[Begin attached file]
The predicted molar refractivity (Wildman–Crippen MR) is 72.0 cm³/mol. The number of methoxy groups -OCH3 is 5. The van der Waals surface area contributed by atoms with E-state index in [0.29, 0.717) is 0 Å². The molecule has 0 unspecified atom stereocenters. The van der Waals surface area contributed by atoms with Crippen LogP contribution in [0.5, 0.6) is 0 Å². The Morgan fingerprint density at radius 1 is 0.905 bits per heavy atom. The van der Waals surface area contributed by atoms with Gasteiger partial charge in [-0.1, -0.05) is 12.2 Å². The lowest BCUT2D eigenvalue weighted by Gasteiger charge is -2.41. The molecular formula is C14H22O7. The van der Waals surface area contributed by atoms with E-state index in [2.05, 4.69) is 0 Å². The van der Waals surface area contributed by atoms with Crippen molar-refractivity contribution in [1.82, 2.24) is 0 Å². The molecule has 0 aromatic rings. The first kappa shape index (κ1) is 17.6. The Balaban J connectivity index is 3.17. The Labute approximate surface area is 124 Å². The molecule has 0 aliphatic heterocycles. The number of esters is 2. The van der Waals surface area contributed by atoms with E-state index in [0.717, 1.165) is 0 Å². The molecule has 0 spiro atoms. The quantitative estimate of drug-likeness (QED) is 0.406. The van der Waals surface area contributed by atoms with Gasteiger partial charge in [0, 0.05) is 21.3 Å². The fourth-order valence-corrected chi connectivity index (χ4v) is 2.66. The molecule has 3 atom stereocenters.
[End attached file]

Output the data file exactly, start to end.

The predicted molar refractivity (Wildman–Crippen MR) is 72.0 cm³/mol. The number of methoxy groups -OCH3 is 5. The van der Waals surface area contributed by atoms with E-state index in [0.29, 0.717) is 0 Å². The molecule has 0 unspecified atom stereocenters. The van der Waals surface area contributed by atoms with Crippen LogP contribution in [0.5, 0.6) is 0 Å². The Morgan fingerprint density at radius 1 is 0.905 bits per heavy atom. The van der Waals surface area contributed by atoms with Gasteiger partial charge in [-0.1, -0.05) is 12.2 Å². The lowest BCUT2D eigenvalue weighted by Gasteiger charge is -2.41. The molecular formula is C14H22O7. The van der Waals surface area contributed by atoms with E-state index in [2.05, 4.69) is 0 Å². The van der Waals surface area contributed by atoms with Crippen molar-refractivity contribution in [1.82, 2.24) is 0 Å². The molecule has 0 aromatic rings. The first kappa shape index (κ1) is 17.6. The Balaban J connectivity index is 3.17. The Labute approximate surface area is 124 Å². The molecule has 0 aliphatic heterocycles. The number of esters is 2. The van der Waals surface area contributed by atoms with E-state index in [0.717, 1.165) is 0 Å². The molecule has 0 spiro atoms. The quantitative estimate of drug-likeness (QED) is 0.406. The van der Waals surface area contributed by atoms with Gasteiger partial charge in [0, 0.05) is 21.3 Å². The fourth-order valence-corrected chi connectivity index (χ4v) is 2.66. The molecule has 3 atom stereocenters.